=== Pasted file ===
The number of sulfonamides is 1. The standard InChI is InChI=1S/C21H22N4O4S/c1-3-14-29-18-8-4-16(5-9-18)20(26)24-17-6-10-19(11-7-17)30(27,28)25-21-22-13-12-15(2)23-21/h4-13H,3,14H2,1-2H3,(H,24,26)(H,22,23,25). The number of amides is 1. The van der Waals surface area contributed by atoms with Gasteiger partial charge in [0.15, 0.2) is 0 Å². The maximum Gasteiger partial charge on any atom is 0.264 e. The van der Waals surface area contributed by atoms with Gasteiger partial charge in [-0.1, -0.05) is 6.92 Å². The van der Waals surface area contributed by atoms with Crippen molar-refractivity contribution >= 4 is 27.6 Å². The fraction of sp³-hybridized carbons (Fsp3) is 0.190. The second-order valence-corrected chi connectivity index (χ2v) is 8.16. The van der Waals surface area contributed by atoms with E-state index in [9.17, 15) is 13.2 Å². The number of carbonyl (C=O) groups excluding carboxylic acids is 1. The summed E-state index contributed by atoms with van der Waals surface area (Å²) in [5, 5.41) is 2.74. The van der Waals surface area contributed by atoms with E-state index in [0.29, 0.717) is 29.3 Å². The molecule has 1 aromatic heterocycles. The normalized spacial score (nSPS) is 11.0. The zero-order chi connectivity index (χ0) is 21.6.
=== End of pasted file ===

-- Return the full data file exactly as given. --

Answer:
The number of sulfonamides is 1. The standard InChI is InChI=1S/C21H22N4O4S/c1-3-14-29-18-8-4-16(5-9-18)20(26)24-17-6-10-19(11-7-17)30(27,28)25-21-22-13-12-15(2)23-21/h4-13H,3,14H2,1-2H3,(H,24,26)(H,22,23,25). The number of amides is 1. The van der Waals surface area contributed by atoms with Gasteiger partial charge in [0.15, 0.2) is 0 Å². The maximum Gasteiger partial charge on any atom is 0.264 e. The van der Waals surface area contributed by atoms with Gasteiger partial charge in [-0.1, -0.05) is 6.92 Å². The van der Waals surface area contributed by atoms with Crippen molar-refractivity contribution >= 4 is 27.6 Å². The fraction of sp³-hybridized carbons (Fsp3) is 0.190. The second-order valence-corrected chi connectivity index (χ2v) is 8.16. The van der Waals surface area contributed by atoms with E-state index in [9.17, 15) is 13.2 Å². The number of carbonyl (C=O) groups excluding carboxylic acids is 1. The summed E-state index contributed by atoms with van der Waals surface area (Å²) in [5, 5.41) is 2.74. The van der Waals surface area contributed by atoms with E-state index in [0.29, 0.717) is 29.3 Å². The molecule has 1 aromatic heterocycles. The normalized spacial score (nSPS) is 11.0. The zero-order chi connectivity index (χ0) is 21.6.